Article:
After my hysterectomy – and the resulting four revision surgeries in five years to repair my permanently damaged vaginal cuff, I warn women against this surgery. There are other ways. Just as it worked for you, it has been a nightmare I regret. I cannot have sex anymore. I will never have sex without severe pain and bleeding again. I was not warned about this possibility, nor did I know how many women end up with intractable pain after hysterectomy – yes it is underreported.

    Yes, women should be treated equitably in medical matters. No we shouldn’t jump into having our ladyparts cut out. There are real risks. They should not be denied just because the surgery itself is unlikely to kill you.

  5. Very interesting article. I really haven’t followed the literature on PMDD. The creation of the diagnosis came way after I had fixed my problem by getting “spayed” (I’m a veterinarian with a PhD in neuroscience and it amuses me to use that term). Until I was spayed I had a lifetime of abnormal hormone levels, very serious bulimia, and other psychiatric symptoms. I finally got to the point where I was bleeding continuously and my Gyn agreed to remove both my uterus and ovaries. I really did not have any idea that being spayed would have any effect on the bulimia, but interestingly, that intense pressure to make myself vomit any food that I ate evaporated immediately. It was very specific, because my other psych symptoms didn’t change. I was fascinated as a scientist, and of course very relieved to have that out of my life.
    However, any time I mention that to a mental health professional, I get a very complicated description of how it has nothing to do with my hormones, per se, but relates to something about my inability to accept my femininity and the hormones associated with being female. blah, blah, blah. It’s all BS. I am of course on hormone replacement therapy, but only estradiol. Over the past years, any time I try to add progesterone to the mix, those same symptoms return. Fascinating and frightening. As you point out, there is so little research about this.
    The popular perception is that progesterone is the wonder hormone and estrogen is the evil hormone. I finally found a few papers describing adverse responses to progesterone in women with extreme PMS, now defined as PMDD. It’s been a while since I looked in the literature, though, so maybe there’s more.
    By the way, I’ve experienced no complications due to the surgery itself. As with all surgical procedures, choose your surgeon carefully. My spay surgery is the only surgery I’ve had that has dramatically improved my life.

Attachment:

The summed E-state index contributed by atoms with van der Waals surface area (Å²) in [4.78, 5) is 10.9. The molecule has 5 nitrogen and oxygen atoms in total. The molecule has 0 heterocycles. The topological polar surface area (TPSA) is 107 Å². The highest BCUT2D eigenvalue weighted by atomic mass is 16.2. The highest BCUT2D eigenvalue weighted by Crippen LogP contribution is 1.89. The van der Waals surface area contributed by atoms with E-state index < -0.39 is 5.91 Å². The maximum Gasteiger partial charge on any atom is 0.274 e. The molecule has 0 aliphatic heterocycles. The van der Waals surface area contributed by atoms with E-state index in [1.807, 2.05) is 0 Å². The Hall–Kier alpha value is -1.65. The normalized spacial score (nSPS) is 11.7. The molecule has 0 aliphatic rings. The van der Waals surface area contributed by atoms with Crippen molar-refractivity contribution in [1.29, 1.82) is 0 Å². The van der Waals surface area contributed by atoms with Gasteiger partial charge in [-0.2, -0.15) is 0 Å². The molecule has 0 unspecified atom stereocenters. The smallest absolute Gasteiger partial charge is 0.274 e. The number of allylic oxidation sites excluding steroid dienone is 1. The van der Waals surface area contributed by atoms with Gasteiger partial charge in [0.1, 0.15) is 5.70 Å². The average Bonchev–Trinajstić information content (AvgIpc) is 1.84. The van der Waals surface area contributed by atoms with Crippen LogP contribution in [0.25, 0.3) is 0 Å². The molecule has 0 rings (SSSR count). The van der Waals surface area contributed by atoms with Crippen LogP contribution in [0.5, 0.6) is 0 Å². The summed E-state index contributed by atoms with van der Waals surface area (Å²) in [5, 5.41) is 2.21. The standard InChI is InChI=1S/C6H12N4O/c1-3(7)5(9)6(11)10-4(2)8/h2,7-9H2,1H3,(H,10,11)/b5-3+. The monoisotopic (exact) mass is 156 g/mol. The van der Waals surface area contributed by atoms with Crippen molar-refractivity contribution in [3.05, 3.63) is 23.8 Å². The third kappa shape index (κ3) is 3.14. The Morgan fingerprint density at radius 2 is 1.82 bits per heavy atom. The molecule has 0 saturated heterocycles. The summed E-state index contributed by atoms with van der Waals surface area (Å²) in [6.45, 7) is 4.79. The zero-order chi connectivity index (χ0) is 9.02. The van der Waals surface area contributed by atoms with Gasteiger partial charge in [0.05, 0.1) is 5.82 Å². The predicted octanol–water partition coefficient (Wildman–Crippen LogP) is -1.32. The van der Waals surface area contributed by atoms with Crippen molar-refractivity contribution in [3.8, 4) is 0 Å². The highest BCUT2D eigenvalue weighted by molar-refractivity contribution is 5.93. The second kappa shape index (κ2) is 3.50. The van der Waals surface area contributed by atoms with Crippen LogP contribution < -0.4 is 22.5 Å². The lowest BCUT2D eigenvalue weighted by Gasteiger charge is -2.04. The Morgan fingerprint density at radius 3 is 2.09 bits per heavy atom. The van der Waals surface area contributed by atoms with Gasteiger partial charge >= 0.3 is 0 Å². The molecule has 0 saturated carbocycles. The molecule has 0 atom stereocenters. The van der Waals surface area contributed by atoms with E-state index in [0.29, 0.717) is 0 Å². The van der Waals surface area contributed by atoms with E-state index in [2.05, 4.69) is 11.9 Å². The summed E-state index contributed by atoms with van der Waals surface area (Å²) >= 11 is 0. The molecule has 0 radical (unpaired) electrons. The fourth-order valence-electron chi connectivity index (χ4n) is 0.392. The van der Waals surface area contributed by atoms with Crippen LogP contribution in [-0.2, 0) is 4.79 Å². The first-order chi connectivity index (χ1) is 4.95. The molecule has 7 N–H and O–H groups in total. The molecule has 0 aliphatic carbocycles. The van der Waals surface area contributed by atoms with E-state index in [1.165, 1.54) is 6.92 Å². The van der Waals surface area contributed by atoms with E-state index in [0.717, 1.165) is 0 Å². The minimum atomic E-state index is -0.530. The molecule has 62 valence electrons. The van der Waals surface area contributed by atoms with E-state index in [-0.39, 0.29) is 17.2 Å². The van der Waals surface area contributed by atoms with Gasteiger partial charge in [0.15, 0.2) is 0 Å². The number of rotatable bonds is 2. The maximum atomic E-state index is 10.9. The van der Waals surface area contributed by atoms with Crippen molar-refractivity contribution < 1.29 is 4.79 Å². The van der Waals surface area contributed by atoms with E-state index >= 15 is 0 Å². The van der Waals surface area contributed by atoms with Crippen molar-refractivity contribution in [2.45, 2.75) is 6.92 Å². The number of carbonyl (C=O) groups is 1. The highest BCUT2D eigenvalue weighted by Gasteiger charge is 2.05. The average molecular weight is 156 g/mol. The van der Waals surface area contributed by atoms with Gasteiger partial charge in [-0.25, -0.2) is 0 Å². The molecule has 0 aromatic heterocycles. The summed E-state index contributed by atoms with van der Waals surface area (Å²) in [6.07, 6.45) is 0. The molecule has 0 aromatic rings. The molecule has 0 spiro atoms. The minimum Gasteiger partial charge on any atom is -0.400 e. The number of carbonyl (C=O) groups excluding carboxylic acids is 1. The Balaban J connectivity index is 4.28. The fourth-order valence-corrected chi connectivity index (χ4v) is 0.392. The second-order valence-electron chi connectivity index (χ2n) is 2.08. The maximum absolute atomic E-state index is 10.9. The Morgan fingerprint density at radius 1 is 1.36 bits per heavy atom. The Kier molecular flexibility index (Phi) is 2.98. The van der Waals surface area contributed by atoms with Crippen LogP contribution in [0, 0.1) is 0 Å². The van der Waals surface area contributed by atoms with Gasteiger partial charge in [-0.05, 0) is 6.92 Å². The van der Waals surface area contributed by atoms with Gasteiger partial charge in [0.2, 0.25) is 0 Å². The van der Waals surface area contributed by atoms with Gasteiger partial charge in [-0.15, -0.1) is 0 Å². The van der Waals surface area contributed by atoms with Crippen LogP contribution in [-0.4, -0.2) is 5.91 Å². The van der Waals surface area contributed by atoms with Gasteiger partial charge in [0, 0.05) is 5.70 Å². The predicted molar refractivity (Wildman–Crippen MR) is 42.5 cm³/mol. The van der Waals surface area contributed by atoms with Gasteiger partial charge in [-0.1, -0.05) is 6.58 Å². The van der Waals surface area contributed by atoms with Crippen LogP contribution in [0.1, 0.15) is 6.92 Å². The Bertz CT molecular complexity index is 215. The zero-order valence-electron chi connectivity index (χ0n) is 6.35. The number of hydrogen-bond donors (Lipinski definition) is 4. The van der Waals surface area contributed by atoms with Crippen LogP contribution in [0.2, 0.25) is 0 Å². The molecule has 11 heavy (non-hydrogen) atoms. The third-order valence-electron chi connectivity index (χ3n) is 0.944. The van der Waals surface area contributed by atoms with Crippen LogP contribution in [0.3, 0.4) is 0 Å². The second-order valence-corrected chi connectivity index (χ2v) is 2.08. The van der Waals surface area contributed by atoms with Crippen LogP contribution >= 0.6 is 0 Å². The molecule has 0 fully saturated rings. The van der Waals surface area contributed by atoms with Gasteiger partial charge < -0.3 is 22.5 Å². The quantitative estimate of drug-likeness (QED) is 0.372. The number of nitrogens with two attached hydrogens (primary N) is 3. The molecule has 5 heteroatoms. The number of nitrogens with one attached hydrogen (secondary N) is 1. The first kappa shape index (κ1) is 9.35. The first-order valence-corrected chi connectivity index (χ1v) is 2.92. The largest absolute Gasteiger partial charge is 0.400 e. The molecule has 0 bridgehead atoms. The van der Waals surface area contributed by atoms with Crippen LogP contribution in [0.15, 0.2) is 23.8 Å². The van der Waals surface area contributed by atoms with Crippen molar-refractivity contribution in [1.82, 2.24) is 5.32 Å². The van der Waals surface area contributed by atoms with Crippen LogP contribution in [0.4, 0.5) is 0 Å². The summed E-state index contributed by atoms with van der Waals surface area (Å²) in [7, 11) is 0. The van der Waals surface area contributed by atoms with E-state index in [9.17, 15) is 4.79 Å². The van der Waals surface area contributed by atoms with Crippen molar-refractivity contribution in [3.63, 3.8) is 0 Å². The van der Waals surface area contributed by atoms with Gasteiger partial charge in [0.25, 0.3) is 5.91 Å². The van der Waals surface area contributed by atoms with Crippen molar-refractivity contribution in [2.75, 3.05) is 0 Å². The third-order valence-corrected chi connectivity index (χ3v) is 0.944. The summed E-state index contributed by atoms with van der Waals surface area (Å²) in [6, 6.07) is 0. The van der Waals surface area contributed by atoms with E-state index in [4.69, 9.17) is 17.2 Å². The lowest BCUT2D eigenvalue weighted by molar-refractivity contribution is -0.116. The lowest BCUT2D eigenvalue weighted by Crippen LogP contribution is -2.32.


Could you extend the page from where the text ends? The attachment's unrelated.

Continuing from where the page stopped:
Thanks for discussing this issue, and I agree with you that surgical treatment should be made available to more women who are suffering. But mostly, women’s issues deserve a whole lot more focus and research funding. After a 40+ year career in research, though, and seeing the decline in NIH sponsored funding and the take-over of research by pharmaceutical companies, I despair of any increased focus on women’s issues that don’t have an immediate dollar sign attached to them.

  6. Thank you so much for writing about this. I can’t believe the research on PMDD is so incredibly sparse. I started experiencing PMDD symptoms my senior year of high school. I visited doctors who either told me to “take vitamins” or visit a psychiatrist, even though I knew the symptoms came from my body and hormones. My symptoms lessened with bioidentical progesterone and finally disappeared when I had to radically change my diet to deal with chronic lyme, CIRS, and mast cell activation disorder. Looking back, my PMDD symptoms started the year I had the 3 shot series Gardasil vaccine, and I think the toxicity from that (I have the HLA gene mutations) caused a downward spiral into long-term immune and chronic health problems. To me, it’s so obvious there’s a connection, and yet, it was so, so difficult to get help. Even when I started taking progesterone, I spent the entire following year experiencing fear every month that it would come back, and I’m still working through the trauma of both the illness and how I was treated by doctors (when I told a female doctor that I had a problem with dairy that got worse around my period, she yelled at me that I “needed a psychiatrist”). I felt totally alone and ashamed about it until I read Sylvia Plath’s journals (some scholars now believe she had PMDD). I’m glad you’re no longer suffering from this either, and I sincerely hope that someone figures out how to make more options accessible to women dealing with this.